Answer Man

August 5, 2014

Answer Man: For just $99, you can find your cousins

Answer Man

Got questions? You've come to the right place

While doing a genealogy search, I may have stumbled upon a cousin I did not know about. How do I go about using a DNA kit to prove my suspicion? -- M.T., of Collinsville

Growing another branch on your family tree will be a snap -- as long as you're willing to lay down about $200 for the fertilizer. In the end, though, it may turn out to be a far more productive investment than you ever imagined.

That's the word from Mark Bauer, who, as a member of the St. Clair County Genealogical Society, has been helping residents put down their genealogical roots for nearly 30 years.

It's easy to do. You can find a number of companies offering DNA kits on the Internet by searching for "DNA test for genealogy." All you have to do is order them, follow the simple instructions and then send it back. In just a few weeks, you should know whether you have a new family member.

Bauer suggests ordering an AncestryDNA kit through ancestry.com. If you don't like computers, call 1-800-ANCESTRY (262-3787).

"There are other places, but the big one right now is ancestry.com," he says.

For starters, it seems to be the least expensive and one of the most comprehensive that I've found. The kit costs $99, but, of course, you'll need to order two to test both yourself and your potential cousin. (Sorry, they can't use hair, skin, etc.)

Testing is a breeze, according to Richard, the ancestry.com representative I spoke with. Since saliva samples from both parties are necessary, you and your cousin merely spit into tubes and return them. Within 6-8 weeks, they will send you the results.

Those results will have two principal findings, Richard said. First, it will reveal your ethnic background -- what percentage of different nationalities is in your makeup. Second, it will confirm or disprove any family link.

But as they say on TV infomercials, wait, there's more! Here's where you may strike even more gold: They will compare your DNA to all other samples that have been submitted to see whether there may be other matches of which you didn't have the slightest inkling.

"The advantage with using ancestry.com is they have a much, much larger database, so there will be more chances of you crossing paths with a relative you were not even aware of," Bauer said. "That has happened quite a lot."

Moreover, as more people submit samples to ancestry.com, you will receive ongoing notification of new matches. And, I asked Richard very specifically: This is all included in the $99 kit price; you do not have to subscribe to ancestry.com, which offers additional research benefits that cost $200 to $400 a year depending on membership level.

Of course, this is all contingent that you allow your DNA records to be kept on file. Knowing how some people may be skittish about that, ancestry.com says it will delete all records at any time if you ask.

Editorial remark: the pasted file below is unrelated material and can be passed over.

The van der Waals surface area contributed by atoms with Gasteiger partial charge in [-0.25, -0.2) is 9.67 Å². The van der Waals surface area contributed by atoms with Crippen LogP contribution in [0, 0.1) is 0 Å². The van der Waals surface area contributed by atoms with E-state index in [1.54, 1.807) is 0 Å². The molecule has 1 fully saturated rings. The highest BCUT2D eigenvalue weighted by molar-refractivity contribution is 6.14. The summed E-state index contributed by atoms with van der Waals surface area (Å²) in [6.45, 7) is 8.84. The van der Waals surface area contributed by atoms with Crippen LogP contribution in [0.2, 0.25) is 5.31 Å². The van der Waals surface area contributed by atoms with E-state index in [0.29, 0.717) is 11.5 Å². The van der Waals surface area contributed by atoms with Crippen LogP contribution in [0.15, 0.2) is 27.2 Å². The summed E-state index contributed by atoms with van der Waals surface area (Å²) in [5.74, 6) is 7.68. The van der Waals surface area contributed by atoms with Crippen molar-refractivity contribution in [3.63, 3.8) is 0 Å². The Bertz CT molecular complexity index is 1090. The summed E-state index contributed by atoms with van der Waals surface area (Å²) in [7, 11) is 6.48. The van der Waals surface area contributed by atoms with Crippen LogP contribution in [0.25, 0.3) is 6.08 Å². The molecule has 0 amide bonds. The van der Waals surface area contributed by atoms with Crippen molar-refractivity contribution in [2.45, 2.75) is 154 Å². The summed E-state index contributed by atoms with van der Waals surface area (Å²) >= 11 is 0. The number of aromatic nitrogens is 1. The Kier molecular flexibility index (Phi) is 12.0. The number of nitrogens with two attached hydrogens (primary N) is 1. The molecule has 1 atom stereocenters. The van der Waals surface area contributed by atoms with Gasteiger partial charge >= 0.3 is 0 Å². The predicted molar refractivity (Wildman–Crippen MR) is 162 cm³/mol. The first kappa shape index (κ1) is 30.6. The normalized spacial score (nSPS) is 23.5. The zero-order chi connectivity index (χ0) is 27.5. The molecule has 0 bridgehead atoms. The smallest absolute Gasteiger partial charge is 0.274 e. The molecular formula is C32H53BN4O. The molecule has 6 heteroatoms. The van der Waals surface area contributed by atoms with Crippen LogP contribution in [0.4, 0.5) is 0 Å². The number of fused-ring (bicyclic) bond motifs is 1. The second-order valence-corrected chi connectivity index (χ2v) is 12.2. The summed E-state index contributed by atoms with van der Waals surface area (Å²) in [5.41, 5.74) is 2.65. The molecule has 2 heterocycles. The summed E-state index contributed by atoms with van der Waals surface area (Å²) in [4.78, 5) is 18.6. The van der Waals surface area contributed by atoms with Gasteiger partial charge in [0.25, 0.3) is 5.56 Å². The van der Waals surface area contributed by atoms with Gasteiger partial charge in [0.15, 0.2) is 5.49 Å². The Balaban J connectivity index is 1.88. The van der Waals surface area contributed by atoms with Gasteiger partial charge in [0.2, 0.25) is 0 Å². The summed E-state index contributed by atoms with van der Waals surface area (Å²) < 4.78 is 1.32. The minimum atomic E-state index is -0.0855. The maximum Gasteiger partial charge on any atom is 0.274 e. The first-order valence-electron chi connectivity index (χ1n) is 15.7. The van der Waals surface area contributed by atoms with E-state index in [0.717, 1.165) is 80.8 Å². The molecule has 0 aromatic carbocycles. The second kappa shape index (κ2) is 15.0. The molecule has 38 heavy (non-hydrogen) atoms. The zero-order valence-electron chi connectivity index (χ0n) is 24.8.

The site further says that all results are stored in an encrypted database and any remaining DNA from your test is archived and stored in a temperature-controlled, secure facility. Plus, the testing is done by a third-party U.S. lab, which is not given any of your personal information. Instead, it uses only an activation code provided by ancestry.com.

I'm not trying to be a shill for ancestry.com. I'm only trying to offer helpful tips on what to watch for if you look at other sites such as www.familytreedna.com and www.23andme.com. Carefully read each site's policies and try a quick overview at a site like genealogy.about.com/od/dna_genetics/a/dna-tests.htm.

Hope you have to add to your shopping list this Christmas.

The rumor mill has it that Tim Ezell at KTVI-TV is leaving or already has left to pursue the ministry. Can you validate? -- T.L., of Belleville

Apparently you were watching the Today Show again when Channel 2 colleagues gave the zany Ezell an appropriate sendoff on his final day, July 18.

As I mentioned in a May column, Ezell last year became lead pastor of The Journey in South St. Louis County, one of a family of non-denominational churches in the area.

"This is what God has called me for, and I need to dedicate all of my time to it," said Ezell, who is the son of a Methodist minister in Louisiana.

And, before anyone asks, yes, KMOX's Ralph Graczak, whose mellifluous voice soothed listeners through the wee hours, retired last weekend after 26 years. You can hear his sayonara interview with Charlie Brennan if you search for "Graczak" at KMOX.com.

Today's trivia

Where is the oldest surviving pro baseball stadium?

Answer to Tuesday's trivia: When Frank Fleer developed his first bubble gum in 1906, he called it Blibber-Blubber. Unfortunately, since it reportedly had the consistency of Silly Putty with bubbles that splattered, it was never marketed. Finally in 1928, an accountant at Fleer found the secret ingredient -- latex -- and the company began marketing Dubble Bubble, coloring it pink because it was the only food coloring handy.

Send your questions to Roger Schlueter, Belleville News-Democrat, 120 S. Illinois St., P.O. Box 427, Belleville, IL 62222-0427 or rschlueter@bnd.com or call 618-239-2465.

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